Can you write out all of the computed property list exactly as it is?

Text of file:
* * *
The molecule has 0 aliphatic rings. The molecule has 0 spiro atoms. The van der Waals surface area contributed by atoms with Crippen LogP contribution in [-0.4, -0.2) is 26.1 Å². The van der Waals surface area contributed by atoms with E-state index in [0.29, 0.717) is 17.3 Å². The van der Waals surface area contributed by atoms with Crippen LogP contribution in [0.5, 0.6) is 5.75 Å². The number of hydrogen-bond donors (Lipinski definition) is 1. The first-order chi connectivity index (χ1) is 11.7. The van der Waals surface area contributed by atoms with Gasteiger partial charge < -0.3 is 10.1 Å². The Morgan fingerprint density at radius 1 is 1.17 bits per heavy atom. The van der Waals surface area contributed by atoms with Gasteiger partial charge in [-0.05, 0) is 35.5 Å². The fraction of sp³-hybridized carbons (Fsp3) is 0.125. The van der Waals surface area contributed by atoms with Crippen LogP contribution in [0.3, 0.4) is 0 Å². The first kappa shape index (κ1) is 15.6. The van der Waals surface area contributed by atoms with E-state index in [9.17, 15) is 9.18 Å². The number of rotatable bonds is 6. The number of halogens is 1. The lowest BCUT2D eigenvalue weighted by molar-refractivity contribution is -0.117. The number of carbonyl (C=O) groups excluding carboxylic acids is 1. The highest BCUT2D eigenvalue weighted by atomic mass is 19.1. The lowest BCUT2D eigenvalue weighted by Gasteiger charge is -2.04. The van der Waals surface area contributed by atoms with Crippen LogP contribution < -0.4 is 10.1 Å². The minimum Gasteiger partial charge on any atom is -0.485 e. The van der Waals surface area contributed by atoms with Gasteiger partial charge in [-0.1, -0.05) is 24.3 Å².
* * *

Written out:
The molecule has 0 aliphatic rings. The molecule has 0 spiro atoms. The van der Waals surface area contributed by atoms with Crippen LogP contribution in [-0.4, -0.2) is 26.1 Å². The van der Waals surface area contributed by atoms with E-state index in [0.29, 0.717) is 17.3 Å². The van der Waals surface area contributed by atoms with Crippen LogP contribution in [0.5, 0.6) is 5.75 Å². The number of hydrogen-bond donors (Lipinski definition) is 1. The first-order chi connectivity index (χ1) is 11.7. The van der Waals surface area contributed by atoms with Gasteiger partial charge < -0.3 is 10.1 Å². The Morgan fingerprint density at radius 1 is 1.17 bits per heavy atom. The van der Waals surface area contributed by atoms with Gasteiger partial charge in [-0.05, 0) is 35.5 Å². The fraction of sp³-hybridized carbons (Fsp3) is 0.125. The van der Waals surface area contributed by atoms with Crippen LogP contribution in [0.3, 0.4) is 0 Å². The first kappa shape index (κ1) is 15.6. The van der Waals surface area contributed by atoms with E-state index in [9.17, 15) is 9.18 Å². The number of rotatable bonds is 6. The number of halogens is 1. The lowest BCUT2D eigenvalue weighted by molar-refractivity contribution is -0.117. The number of carbonyl (C=O) groups excluding carboxylic acids is 1. The highest BCUT2D eigenvalue weighted by atomic mass is 19.1. The lowest BCUT2D eigenvalue weighted by Gasteiger charge is -2.04. The van der Waals surface area contributed by atoms with Crippen LogP contribution < -0.4 is 10.1 Å². The minimum Gasteiger partial charge on any atom is -0.485 e. The van der Waals surface area contributed by atoms with Gasteiger partial charge in [-0.1, -0.05) is 24.3 Å².